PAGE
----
Turkey and Venezuela don't have many things in common but they do understand realpolitik.
Embattled Venezuelan President Nicolas Maduro travelled to Turkey on October 6 to meet with Turkish President Recep Tayyip Erdogan. The two leaders had exceedingly nice things to say about each other after the meeting. Maduro, referring to Turkey, declared for all to hear that “a new power is being born.” Erdogan replied by saying he opposed foreign interventions in Latin America (an obvious rhetorical shot at the United States) and hoped to visit Caracas “as soon as possible.”
Ideologically, these presidents have little in common. Maduro is the heir to Hugo Chavez’s socialist Bolivarian Revolution, which is fast coming apart at the seams. Erdogan leads the AKP – an economically liberal and socially conservative political party that has transformed domestic Turkish politics. But geopolitics, as usual, is apathetic towards ideology. Hard interests reign supreme.
Venezuela’s interests in Turkey are understandable. Maduro’s regime, increasingly crippled by US sanctions and general economic mismanagement, is desperate for money, food, and political support. The first stop on Maduro’s trip was Russia, which is supplying Caracas with all three. But Turkey, with its rising inflation rate and gross foreign debt over half of GDP, can’t offer much in the way of cash right now.
Still, there are some things that Turkey can do for Venezuela. Turkey can import more Venezuelan oil (Turkish imports from Venezuela, though small in absolute terms, are up 62 percent year-on-year through August). Turkey exported almost $17 billion-worth of agricultural products last year, so it has food aplenty to offer Venezuela.
Erdogan's meeting with Maduro gives the regime in Caracas a much-needed injection of prestige. Maduro can claim, after all, despite the most recent round of US sanctions, that he was still welcomed warmly by two leaders of the G20 countries.
The trickier question to answer is why Turkey should want to do these things for Venezuela. Turkey has been trying to make inroads in Latin America for years now, and choosing sides in Venezuela will ingratiate Turkey to some, but isolate Turkey from others. Maduro can’t help Turkey deal with the Kurdish Regional Government’s (KRG) recent vote for independence, nor can it help Turkey manage a situation in Syria that is necessitating yet more Turkish military intervention. Nor can he support Maduro to solve the strategic differences between Turkey and Russia or Turkey and Iran.
Ultimately, Turkey’s support of Venezuela is about one thing: the United States. US-Turkish relations have been deteriorating for years, and Donald Trump’s first nine months in office have done little to staunch the bleeding. The US decision to begin arming Syrian Kurds in May was just the latest and most serious in a series of misunderstandings and disagreements between the two sides.
The situation apparently got so bad that it necessitated US Secretary of Defense James Mattis to travel to Turkey himself for a marathon day of meetings with Turkish officials in August. Mattis’ visit was successful in that it seemed to smooth over recent tensions, at least temporarily. Turkey has been more assertive in Syria since Mattis visited, suggesting that the US and Turkey came to an understanding on how best the fight against Daesh should proceed. Mattis coming out publicly against the KRG’s independence referendum and pledging American support for Turkey in fighting the PKK didn’t hurt either.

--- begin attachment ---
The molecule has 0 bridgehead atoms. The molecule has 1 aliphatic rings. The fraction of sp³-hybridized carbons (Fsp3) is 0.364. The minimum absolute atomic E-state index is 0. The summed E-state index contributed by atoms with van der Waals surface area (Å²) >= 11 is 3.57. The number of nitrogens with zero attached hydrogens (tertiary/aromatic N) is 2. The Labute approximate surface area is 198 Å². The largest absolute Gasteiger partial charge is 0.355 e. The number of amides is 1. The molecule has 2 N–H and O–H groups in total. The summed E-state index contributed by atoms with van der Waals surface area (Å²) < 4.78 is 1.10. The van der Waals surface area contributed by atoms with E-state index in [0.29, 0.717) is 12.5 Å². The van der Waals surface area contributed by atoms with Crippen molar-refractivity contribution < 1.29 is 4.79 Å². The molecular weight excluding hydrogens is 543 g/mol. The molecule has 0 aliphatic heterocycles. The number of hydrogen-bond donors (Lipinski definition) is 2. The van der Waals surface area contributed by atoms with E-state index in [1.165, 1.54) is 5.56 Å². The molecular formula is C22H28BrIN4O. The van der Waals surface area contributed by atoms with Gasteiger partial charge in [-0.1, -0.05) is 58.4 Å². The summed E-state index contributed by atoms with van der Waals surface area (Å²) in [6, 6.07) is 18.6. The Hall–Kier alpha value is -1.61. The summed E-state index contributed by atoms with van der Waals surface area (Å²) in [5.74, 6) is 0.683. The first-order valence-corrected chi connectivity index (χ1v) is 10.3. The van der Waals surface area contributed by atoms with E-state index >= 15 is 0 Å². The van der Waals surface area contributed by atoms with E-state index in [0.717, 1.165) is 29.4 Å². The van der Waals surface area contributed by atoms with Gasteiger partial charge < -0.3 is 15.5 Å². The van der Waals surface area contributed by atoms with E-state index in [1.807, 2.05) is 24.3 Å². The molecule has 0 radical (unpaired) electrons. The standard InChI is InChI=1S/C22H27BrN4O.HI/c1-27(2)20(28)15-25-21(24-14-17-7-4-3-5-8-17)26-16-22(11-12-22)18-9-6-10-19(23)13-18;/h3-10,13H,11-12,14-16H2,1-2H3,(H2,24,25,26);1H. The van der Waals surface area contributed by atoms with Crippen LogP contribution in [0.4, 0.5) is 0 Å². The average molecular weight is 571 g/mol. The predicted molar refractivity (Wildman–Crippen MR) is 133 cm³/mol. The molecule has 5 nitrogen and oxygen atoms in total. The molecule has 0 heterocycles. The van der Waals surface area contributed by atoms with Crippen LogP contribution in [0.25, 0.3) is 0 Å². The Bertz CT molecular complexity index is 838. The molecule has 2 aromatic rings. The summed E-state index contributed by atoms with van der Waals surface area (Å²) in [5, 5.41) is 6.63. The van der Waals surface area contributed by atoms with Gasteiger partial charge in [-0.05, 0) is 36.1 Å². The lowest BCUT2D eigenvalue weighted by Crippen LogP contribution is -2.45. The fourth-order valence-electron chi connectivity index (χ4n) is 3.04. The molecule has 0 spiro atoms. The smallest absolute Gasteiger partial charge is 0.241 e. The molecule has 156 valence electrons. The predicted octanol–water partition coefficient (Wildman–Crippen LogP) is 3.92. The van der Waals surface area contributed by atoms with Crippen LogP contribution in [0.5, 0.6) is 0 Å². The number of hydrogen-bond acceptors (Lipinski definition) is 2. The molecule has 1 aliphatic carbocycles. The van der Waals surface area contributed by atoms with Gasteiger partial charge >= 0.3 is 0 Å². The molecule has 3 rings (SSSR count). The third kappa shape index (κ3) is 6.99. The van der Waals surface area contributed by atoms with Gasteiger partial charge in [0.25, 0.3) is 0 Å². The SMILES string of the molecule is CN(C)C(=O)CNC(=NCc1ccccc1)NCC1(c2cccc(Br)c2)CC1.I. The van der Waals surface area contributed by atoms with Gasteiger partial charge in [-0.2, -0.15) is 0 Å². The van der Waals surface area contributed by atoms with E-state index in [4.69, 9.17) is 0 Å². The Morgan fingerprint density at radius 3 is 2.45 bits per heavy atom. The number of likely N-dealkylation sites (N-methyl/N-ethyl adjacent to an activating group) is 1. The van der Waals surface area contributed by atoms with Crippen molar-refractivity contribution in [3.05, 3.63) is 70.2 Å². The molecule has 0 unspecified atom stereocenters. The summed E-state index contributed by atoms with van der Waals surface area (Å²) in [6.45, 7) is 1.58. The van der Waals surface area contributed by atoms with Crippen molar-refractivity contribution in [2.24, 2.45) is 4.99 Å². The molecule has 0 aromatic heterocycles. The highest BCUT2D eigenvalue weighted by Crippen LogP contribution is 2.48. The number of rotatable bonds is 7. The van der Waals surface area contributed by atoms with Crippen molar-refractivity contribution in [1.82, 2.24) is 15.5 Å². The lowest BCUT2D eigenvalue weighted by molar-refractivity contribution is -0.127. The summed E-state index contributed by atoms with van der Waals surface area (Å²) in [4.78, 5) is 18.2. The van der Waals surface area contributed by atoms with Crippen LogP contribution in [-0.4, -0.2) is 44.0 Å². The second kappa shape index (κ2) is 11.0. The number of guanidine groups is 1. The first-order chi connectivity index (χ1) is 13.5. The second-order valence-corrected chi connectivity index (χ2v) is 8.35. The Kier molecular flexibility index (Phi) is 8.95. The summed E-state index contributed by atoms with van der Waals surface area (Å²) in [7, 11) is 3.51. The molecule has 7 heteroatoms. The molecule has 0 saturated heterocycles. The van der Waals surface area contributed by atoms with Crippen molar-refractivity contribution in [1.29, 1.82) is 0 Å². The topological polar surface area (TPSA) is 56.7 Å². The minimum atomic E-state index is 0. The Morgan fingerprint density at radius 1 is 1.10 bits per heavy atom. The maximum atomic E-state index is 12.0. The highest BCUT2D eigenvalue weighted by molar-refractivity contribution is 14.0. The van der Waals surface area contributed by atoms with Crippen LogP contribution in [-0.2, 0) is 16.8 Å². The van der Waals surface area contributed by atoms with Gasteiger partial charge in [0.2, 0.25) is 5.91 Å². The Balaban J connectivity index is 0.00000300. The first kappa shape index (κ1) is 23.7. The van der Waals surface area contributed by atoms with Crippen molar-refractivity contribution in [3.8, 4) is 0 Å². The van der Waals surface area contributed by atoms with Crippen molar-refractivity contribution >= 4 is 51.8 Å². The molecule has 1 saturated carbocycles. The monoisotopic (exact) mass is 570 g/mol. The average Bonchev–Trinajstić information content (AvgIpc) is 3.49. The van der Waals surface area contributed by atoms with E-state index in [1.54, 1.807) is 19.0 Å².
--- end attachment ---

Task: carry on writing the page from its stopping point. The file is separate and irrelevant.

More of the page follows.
But even if Turkey and the US are seeing more eye-to-eye at the tactical level, the fact remains that the US decided to provide military support for a group that, from Ankara’s perspective, poses an existential threat. That is not a slight the Turkish government can simply forget. Turkey asked the US not to jeopardize Turkish security. The US ignored Turkey’s request. That's fine, and doesn’t mean the US and Turkey can’t still cooperate on some issues — but it's also not something that can be swept under the rug. The recent tit-for-tat between the US and Turkey — that’s resulted in both countries suspending the processing of non-immigrant visa — is emblematic of the mini-escalations surrounding the bigger sticking points in the relationship.
By providing support for the current regime in Venezuela, Turkey is in effect making it clear that US actions will have consequences. It’s the same reason ultimately that Russia and China have also cultivated close relationships with Venezuela over the years. The character of the regime in Caracas matters little to Moscow, or Beijing, or Ankara, so long as Caracas is at odds with Washington and is distracting the US, however slightly, from other issues in the world on which it would rather be focused.
The Maduro-Erdogan meeting was preceded by a meeting of the Venezuelan and Turkish foreign ministers. Turkey and Venezuela signed four agreements after that meeting about increasing cooperation in fields like economy, food, tourism, and security. Turkey also reportedly plans to open a Turkish Cultural Centre in Caracas.
These types of diplomatic niceties are, generally speaking, meaningless. Maduro and Erdogan met in Istanbul in October 2016 and reached similar agreements without much tangible effect. And, as he did on Friday, Erdogan told Maduro last year that he hoped to visit Caracas soon. Erdogan, however, has no need to visit Caracas. He just needs the US to know that Turkey is an independent actor. So like Russia and China, Turkey will help keep the Maduro regime on life-support, not because it helps Turkey directly, but because of the message it sends to the US.
As for Maduro, beggars can’t be choosers. He’ll take whatever help he can get, and hope that come next year, Turkey will remain at odds with the US so that Ankara will continue to be solicitous about the fate of the Bolivarian Revolution.
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